Transform complaining.  Most of us are really good at finding something wrong with any particular moment.  I work at  monitoring that complaining side of me, and  whenever I catch myself falling into those old ”Ugh, of course this is going wrong,” habits, I specifically look around for something I can appreciate at that moment.

When stuck in traffic, how lucky I am not to be part of the accident slowing us down, and I get to finish another chapter of the audiobook!  When it seems like I have to wash every pan in the cupboard, aren’t I lucky that my wife loves to cook?  When the computer craps out, what a good excuse to meditate, take a walk or play Legos?

Bring heartfelt gratitude into our everyday ‘thank yous’.  In our culture, we say thank you all the time.  But it is often a rote comment with little meaning.  Try imbuing those little thank-yous with some real energy and meaning.

When someone holds open a door for you, REALLY notice it.  Slow down a bit to feel the appreciation well up in you, then look them in the eye and smile and offer a heartfelt thank you.  Let those little moments be time to appreciate and connect with those helping you.  When you start to look, you’ll notice these things happen all the time.

Allow yourself to receive thanks.  One of the best gifts we can give someone is to accept their heartfelt thank yous.  Often in this culture, we deflect those thank yous, minimize our contribution or — worse — look uncomfortable, which inadvertently increases negativity.  Now the thanker worries that they said something wrong or offended you in some way.  Next time someone thanks you for something you did, accept their gratitude.  Let it fill you up.  Appreciating their gratitude is an incredible gift.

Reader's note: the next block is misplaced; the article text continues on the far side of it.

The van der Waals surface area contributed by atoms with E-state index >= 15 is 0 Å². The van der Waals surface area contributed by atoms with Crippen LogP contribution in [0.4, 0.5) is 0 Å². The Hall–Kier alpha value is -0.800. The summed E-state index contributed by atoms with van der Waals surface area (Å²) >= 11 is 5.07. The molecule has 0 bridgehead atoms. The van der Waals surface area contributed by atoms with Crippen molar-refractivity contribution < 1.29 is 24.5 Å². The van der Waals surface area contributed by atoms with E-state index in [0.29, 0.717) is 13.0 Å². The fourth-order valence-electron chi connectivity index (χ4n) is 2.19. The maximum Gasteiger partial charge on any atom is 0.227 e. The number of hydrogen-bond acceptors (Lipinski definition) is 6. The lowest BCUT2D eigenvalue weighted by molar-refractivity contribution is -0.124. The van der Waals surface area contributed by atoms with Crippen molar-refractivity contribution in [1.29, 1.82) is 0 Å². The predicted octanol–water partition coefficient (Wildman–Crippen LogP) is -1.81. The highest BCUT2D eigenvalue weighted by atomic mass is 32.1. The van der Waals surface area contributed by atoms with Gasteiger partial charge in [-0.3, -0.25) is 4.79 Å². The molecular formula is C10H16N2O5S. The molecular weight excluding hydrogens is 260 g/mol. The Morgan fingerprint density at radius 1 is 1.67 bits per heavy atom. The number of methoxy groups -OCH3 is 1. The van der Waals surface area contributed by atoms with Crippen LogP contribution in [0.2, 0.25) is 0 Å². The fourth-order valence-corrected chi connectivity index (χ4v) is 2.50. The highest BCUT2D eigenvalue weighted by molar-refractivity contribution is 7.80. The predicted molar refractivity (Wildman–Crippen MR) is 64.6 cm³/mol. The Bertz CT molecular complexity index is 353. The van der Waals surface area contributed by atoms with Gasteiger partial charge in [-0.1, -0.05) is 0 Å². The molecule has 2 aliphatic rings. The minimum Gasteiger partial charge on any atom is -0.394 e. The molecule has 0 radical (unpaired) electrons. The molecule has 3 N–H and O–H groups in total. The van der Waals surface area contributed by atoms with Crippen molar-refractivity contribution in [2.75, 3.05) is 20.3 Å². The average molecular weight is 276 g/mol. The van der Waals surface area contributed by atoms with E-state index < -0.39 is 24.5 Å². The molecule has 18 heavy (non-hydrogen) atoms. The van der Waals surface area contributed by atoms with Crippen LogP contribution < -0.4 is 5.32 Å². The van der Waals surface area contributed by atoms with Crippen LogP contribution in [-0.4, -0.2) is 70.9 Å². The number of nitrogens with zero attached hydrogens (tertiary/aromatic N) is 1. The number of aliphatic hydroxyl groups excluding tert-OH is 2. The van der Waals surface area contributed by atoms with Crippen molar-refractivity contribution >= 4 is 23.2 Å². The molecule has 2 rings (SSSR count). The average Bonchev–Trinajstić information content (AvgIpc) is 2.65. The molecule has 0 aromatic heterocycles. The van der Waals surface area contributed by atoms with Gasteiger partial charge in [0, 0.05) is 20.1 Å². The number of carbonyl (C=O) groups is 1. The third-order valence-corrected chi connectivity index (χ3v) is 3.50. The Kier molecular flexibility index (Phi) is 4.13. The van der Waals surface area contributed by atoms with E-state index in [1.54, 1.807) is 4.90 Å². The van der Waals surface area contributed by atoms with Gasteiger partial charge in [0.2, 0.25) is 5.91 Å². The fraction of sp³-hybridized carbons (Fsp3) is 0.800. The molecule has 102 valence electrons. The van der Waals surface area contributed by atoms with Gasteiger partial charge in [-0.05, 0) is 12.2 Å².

Write your thanks.  My wife makes a habit of sending out a few short handwritten notes or emails each week to colleagues at work, appreciating their contribution.

Not only does it make her reflect on the varied and often unnoticed contributions of those around her – “I really appreciate that you took the time to explain the new policy,” or “Thank you for arranging all the materials for that training” – but she gets pleasure from knowing how meaningful such appreciation is, judging by the number of her notes she sees posted or displayed on people’s desks. (Do you keep a file or box with the thank you notes you’ve received?  Or post them where you see them every day? You should!)

As you expand your gratitude into more parts of your day, you will build and strengthen those neuro-pathways that see what’s good in your life.  You will feel gratitude in places where before you felt only complaints.  As you become more grateful, you will become more optimistic and hopeful.  You will start seeing more opportunities for personal and professional growth.  And it all starts with a little thanksgiving…